God blessed Joshua and he led the Israelites into the promised land.  Alas, they would rebel again.  There would be destruction and being carried away into exile, but God never stopped loving them and protecting them.  And, when the time was right, God said I will bring about my greatest plan of sacrifice, mercy and redemption.  I will send my Only Son, Jesus Christ to pay the ultimate, final atonement for the sins of My beloved creation.  Why would God do that?  Because He says, I have too much Love for them to see them eternally condemned and kept apart from Me.  Jesus Christ echoed that love, not just in His death, but in His request for forgiveness for those who were murdering him.  spoken while hanging on the very instrument of His death, the cross.

Brothers and sisters, we will sin.  The enemy, the prince of this world, will try and convince us that God is a vengeful, judgmental God who wants nothing to do with us because we sin.  But if we look, we will see Jesus Christ, with scarred hands and feet, reaching out to us and saying; See what My Father has done for you.  See the love that He and I have for you.  Come, believe in Me, Christ says, and know that in Me, you will find no condemnation.  Jesus Christ declares, I have taken your sins upon me, promising to you that though you may stray, you are never truly lost to My Father.  May it be that we find strength, reassurance and comfort from knowing that God will never give up on us.

Our Most Gracious and Heavenly Father, we are so thankful for the blessings that You pour out upon us, chief among those being Your Mercy.  Thank you for sparing us from the judgment that we deserve for our actions against our brothers and sisters and against You.  We are eternally grateful for the gift of Salvation that You have made available to us through the life, death and resurrection of Your Son, Jesus Christ.  Help us Dear Father, to live with the sure knowledge of that forgiveness and give us a spirit of forgiveness with others.  Give us the strength to resist temptation as well as the humbleness to repent when we succumb to the lure of temptation and sin.  These things we pray in the Name of Your Son, Jesus Christ.  Amen



“Look for three years I have come seeking fruit and find none, cut it down………….Sir let it alone this year, also, until I dig around it an fertilize it….”  Luke 13:7-9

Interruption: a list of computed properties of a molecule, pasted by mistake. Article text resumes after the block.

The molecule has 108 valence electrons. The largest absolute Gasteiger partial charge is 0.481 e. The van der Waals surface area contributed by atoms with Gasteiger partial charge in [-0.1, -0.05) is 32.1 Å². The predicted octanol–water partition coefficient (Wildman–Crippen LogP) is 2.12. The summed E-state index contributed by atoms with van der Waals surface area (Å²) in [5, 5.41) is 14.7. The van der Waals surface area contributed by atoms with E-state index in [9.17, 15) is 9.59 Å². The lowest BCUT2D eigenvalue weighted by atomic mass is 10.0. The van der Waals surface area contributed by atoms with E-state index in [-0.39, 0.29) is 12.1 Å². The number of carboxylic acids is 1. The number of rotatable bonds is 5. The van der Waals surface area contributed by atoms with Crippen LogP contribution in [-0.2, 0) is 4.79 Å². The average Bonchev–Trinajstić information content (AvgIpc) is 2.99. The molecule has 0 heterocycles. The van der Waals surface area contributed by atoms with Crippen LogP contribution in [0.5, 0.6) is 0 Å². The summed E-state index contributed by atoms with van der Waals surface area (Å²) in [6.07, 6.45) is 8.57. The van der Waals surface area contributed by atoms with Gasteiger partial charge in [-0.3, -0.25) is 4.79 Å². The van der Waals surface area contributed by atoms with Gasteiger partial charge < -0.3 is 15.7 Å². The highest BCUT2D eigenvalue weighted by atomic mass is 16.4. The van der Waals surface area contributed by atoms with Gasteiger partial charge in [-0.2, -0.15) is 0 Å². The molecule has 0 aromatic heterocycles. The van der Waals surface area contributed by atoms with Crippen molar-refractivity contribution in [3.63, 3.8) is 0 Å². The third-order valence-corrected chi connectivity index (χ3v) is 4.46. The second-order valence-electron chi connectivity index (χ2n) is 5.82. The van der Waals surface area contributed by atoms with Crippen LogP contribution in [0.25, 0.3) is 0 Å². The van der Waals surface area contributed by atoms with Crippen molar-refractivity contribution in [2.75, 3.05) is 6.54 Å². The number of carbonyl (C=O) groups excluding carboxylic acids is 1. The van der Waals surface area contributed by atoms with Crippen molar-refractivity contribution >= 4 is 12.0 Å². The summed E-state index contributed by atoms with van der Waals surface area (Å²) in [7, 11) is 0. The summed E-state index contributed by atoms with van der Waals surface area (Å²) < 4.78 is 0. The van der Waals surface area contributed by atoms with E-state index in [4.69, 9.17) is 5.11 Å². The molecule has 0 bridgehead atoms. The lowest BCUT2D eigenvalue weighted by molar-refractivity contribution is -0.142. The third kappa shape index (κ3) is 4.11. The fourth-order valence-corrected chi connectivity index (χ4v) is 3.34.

Jesus has been teaching about many things.  He has been teaching about; no need to worry, preparing for the His return, divisions among families over Him, and hypocrisy, many weighty topics.  He has pointed out the judgments to come when people are not doing what they should be.  And now he tells a parable concerning a tree who will not bear fruit, with the owner wanting to cut it down.  Perhaps, it sounds like another parable of judgment; the cutting down and casting out.

Yet, built into this story, it seems to me are tremendous themes of mercy, patience and even sacrifice.  First, note how the owner has waited three years.  This is land that he owns, in the parable, this is described as a  vineyard, which is a type of agriculture that takes considerable effort.  So the owner has been putting forth that effort and yet there is no return.  One year goes by, perhaps that is a function of the weather conditions that year.  A second year goes by, maybe there is something with soil, so still the owner withholds action.  Now it is the third year, no matter what has been tried, this tree is taking up space, using up resources and has nothing to show in return.  It is time for the tree to go.

Wait, the gardener intercedes for the tree.  And note this, the gardener doesn’t just say, let’s give it one more year.  No, the gardener takes pity on this tree, He is going to do all that he can to help this tree, even though it has yet to bear any fruit.  He will expend the effort to dig around it, he will pay the expense to fertilize it; still not being assured that fruit will come.

Is it not possible the we are the trees?  God has created us and planted us where He wants us.  He patiently waits for us to produce fruit.  He blesses us with fulfilling the needs in our life and gives us the space, the environment to grow in Him.  Yet, so often we remain barren.  The fruit that He so wants to be able to share with others, does not come.  There is a time for judgment.  Then there is One who intercedes for us.  Whose mission, based upon the Father’s own plan, is to take our judgment upon Himself.  Jesus Christ comes to and for us.  He provides His very Body for us, like digging around us and fertilizes us with His very Blood!.

And what is the fruit that Our Heavenly Father wants from us?  What is the harvest that Jesus Christ works so hard to bring about?  Love.  Plain and simply; Love.  Love first for our Heavenly Father, and then Love for each other.  And, please take note, how much Love our Heavenly Father has invested in us, to bring about a harvest of Love in return.  While there will be judgment, if that is what we focus on, we miss the miraculously great lengths of mercy, patience, forgiveness and love, our Heavenly Father is willing to go, to forestall that judgment.

Our Most Gracious and Heavenly Father, we humbly confess Your Righteousness and Perfect Judgment.  We repent of the sin of not producing the fruit of love for which You planted us on this earth.  We praise You for sending us a Loving Gardner, to nurture us, teach us, sustain us, to show us how to grow and to whose image we should be growing into.  Help us, Dear Father, to bear the fruit of Love toward You and each other that You long for us to have.  That we may truly be the fruit of Your Creation.  In the name of Jesus Christ we pray.


“Judge not and you shall not be judged……For with the same measure that you use, it will be measured back to you.”  Luke 6:37-38